# Networks conference at Vanderbilt

In April I travelled to Nashville to attend a conference on networks in economics. Researchers from many fields presented and the quality was extremely high. I made some notes on a few presentations that caught my attention.

Yiqing Xing asked which networks are stable (in a definition that is particular to his paper) if individuals care about the relative rank versus their network neighbours. Although the policy implications are unclear, it was a fun mathematical exercise. The result on homophily was surprising. Keeping average degree constant, the network without homphily is less stable than with homophily. It seems the result is driven by keeping average degree constant—the individuals have a high probability of being in a large clique of $k$, where $k$ is the number of groups in the community.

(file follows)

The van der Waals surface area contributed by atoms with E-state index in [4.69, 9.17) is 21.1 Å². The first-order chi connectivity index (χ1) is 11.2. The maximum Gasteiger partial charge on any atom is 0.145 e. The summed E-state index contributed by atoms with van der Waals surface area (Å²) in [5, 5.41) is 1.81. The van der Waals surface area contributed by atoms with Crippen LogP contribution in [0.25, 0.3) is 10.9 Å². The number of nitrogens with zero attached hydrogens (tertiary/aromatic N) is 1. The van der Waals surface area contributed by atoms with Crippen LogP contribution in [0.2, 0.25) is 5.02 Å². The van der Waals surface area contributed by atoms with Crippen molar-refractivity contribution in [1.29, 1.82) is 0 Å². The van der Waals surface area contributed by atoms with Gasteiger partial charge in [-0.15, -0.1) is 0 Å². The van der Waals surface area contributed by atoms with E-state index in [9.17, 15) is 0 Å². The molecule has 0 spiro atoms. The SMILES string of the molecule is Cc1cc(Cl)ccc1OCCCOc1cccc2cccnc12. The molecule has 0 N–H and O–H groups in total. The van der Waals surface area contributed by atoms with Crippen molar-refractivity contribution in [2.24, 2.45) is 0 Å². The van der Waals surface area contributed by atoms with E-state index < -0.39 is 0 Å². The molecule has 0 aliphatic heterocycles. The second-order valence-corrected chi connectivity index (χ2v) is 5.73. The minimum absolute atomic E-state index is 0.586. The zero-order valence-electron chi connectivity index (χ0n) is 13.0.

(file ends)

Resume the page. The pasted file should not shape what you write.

Mira Frick shows that “assortativity neglect” can persist in all societies. We think our friends are more representative of society than they really are. I got lost in the maths but the result is super interesting.

Suraj Malladi pointed out that random seeding is not that much worse than optimal seeding when seeds are not too costly. After recent interest in targeting using centrality measures in development he takes a step back and questions the value of network targeting.

Francesca Parise introduced Graphon Games. She shows that for larger populations the graphon equilibrium is a good approximation of a whole class of network games. Graphons generalize Erdos Renyi and Stochastic Block Models.

Yan Leng from MIT Media Lab used mobile phone data to study information diffusion. She uses detailed location data to match individuals and randomize into treatment and control. The treatment is “early adoption”, attending an event or visiting a store in the first time period. Individuals of four to six degrees of freedom away are more likely to adopt than those the same distance away from control individuals.